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Chapter 34


I'll take thee to the good green wood,
And make thine own hand choose the tree.--OLD BALLAD

"Now God be praised, that gave us the power of laughing, and making others laugh, and shame to the dull cur who scorns the office of a jester! Here is a joke, and that none of the brightest (though it might pass, since it has amused two Princes), which hath gone farther than a thousand reasons of state to prevent a war between France and Burgundy."

Such was the inference of Le Glorieux, when, in consequence of the reconciliation of which we gave the particulars in the last chapter, the Burgundian guards were withdrawn from the Castle of Peronne, the abode of the King removed from the ominous Tower of Count Herbert, and, to the great joy both of French and Burgundians, an outward show at least of confidence and friendship seemed so established between Duke Charles and his liege lord. Yet still the latter, though treated with ceremonial observance, was sufficiently aware that he continued to be the object of suspicion, though he prudently affected to overlook it, and appeared to consider himself as entirely at his ease.

Meanwhile, as frequently happens in such cases, whilst the principal parties concerned had so far made up their differences, one of the subaltern agents concerned in their intrigues was bitterly experiencing the truth of the political maxim that if the great have frequent need of base tools, they make amends to society by abandoning them to their fate, so soon as they find them no longer useful.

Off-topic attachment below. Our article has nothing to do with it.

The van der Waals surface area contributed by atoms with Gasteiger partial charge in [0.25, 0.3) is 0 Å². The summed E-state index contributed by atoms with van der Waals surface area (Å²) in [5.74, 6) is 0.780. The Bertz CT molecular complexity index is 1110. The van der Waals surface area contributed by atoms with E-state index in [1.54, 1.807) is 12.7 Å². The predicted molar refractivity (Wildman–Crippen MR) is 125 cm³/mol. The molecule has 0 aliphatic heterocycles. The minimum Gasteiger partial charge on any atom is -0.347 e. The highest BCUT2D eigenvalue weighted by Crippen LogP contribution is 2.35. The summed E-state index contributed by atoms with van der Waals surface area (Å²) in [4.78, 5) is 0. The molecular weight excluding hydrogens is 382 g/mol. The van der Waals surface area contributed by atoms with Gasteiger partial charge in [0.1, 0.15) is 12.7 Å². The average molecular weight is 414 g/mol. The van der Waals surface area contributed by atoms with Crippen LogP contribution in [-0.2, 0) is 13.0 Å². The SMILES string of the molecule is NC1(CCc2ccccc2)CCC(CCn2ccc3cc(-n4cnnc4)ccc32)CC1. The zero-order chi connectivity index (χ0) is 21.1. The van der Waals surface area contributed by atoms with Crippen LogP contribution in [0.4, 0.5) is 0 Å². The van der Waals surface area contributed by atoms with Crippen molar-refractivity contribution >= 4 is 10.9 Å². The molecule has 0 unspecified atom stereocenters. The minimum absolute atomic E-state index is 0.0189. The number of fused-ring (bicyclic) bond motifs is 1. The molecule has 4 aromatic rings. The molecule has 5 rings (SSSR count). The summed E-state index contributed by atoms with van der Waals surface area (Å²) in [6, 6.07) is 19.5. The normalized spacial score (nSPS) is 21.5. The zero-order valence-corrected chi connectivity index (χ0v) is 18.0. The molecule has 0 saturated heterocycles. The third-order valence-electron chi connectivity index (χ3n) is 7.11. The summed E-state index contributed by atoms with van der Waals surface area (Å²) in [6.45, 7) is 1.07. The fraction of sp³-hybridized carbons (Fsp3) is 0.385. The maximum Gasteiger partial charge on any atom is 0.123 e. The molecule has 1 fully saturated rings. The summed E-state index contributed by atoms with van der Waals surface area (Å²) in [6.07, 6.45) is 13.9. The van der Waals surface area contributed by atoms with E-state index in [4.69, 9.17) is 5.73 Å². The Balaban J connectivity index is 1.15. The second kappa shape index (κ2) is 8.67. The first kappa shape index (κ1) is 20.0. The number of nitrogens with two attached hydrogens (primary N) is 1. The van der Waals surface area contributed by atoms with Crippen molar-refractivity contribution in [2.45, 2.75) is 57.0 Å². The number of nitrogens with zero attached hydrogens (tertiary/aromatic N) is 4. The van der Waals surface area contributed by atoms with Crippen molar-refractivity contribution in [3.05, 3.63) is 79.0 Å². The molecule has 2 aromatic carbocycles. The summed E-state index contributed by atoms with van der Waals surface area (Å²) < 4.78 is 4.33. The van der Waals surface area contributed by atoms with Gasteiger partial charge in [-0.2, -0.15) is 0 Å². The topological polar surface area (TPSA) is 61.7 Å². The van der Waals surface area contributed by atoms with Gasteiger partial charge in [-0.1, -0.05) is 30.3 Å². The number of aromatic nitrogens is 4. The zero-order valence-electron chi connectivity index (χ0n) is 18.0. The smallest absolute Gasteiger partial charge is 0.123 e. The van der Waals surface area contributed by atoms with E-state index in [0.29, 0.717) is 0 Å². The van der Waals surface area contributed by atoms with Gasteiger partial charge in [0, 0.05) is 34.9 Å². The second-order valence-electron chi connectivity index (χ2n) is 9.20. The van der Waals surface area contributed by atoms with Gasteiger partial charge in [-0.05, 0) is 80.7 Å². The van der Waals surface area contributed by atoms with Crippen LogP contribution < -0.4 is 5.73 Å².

Thus was Hayraddin Maugrabin, who, surrendered by the Duke's officers to the King's Provost Marshal, was by him placed in the hands of his two trusty aides de camp, Trois Eschelles and Petit Andre, to be dispatched without loss of time. One on either side of him, and followed by a few guards and a multitude of rabble -- this playing the Allegro, that the Penseroso, [the mirthful and the serious. Cf. Milton's poems by these names.] -- he was marched off (to use a modern comparison, like Garrick between Tragedy and Comedy) to the neighbouring forest; where, to save all farther trouble and ceremonial of a gibbet, and so forth, the disposers of his fate proposed to knit him up to the first sufficient tree.